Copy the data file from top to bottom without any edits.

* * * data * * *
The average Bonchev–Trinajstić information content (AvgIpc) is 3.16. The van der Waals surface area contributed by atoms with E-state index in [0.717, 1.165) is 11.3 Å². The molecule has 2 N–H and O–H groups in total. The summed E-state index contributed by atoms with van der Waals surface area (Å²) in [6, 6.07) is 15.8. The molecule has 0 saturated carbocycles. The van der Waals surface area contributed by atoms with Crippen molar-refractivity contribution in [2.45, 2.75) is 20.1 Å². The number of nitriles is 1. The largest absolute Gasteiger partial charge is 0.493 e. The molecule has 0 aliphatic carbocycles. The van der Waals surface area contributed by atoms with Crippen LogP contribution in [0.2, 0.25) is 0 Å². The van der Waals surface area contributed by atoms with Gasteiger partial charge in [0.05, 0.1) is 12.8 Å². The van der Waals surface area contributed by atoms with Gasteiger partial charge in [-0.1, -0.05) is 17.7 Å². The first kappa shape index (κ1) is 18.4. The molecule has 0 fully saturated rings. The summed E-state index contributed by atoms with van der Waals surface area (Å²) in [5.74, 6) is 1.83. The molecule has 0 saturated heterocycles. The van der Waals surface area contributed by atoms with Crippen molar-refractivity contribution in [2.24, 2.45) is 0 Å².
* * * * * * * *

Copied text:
The average Bonchev–Trinajstić information content (AvgIpc) is 3.16. The van der Waals surface area contributed by atoms with E-state index in [0.717, 1.165) is 11.3 Å². The molecule has 2 N–H and O–H groups in total. The summed E-state index contributed by atoms with van der Waals surface area (Å²) in [6, 6.07) is 15.8. The molecule has 0 saturated carbocycles. The van der Waals surface area contributed by atoms with Crippen molar-refractivity contribution in [2.45, 2.75) is 20.1 Å². The number of nitriles is 1. The largest absolute Gasteiger partial charge is 0.493 e. The molecule has 0 aliphatic carbocycles. The van der Waals surface area contributed by atoms with Crippen LogP contribution in [0.2, 0.25) is 0 Å². The van der Waals surface area contributed by atoms with Gasteiger partial charge in [0.05, 0.1) is 12.8 Å². The van der Waals surface area contributed by atoms with Gasteiger partial charge in [-0.1, -0.05) is 17.7 Å². The first kappa shape index (κ1) is 18.4. The molecule has 0 fully saturated rings. The summed E-state index contributed by atoms with van der Waals surface area (Å²) in [5.74, 6) is 1.83. The molecule has 0 saturated heterocycles. The van der Waals surface area contributed by atoms with Crippen molar-refractivity contribution in [2.24, 2.45) is 0 Å².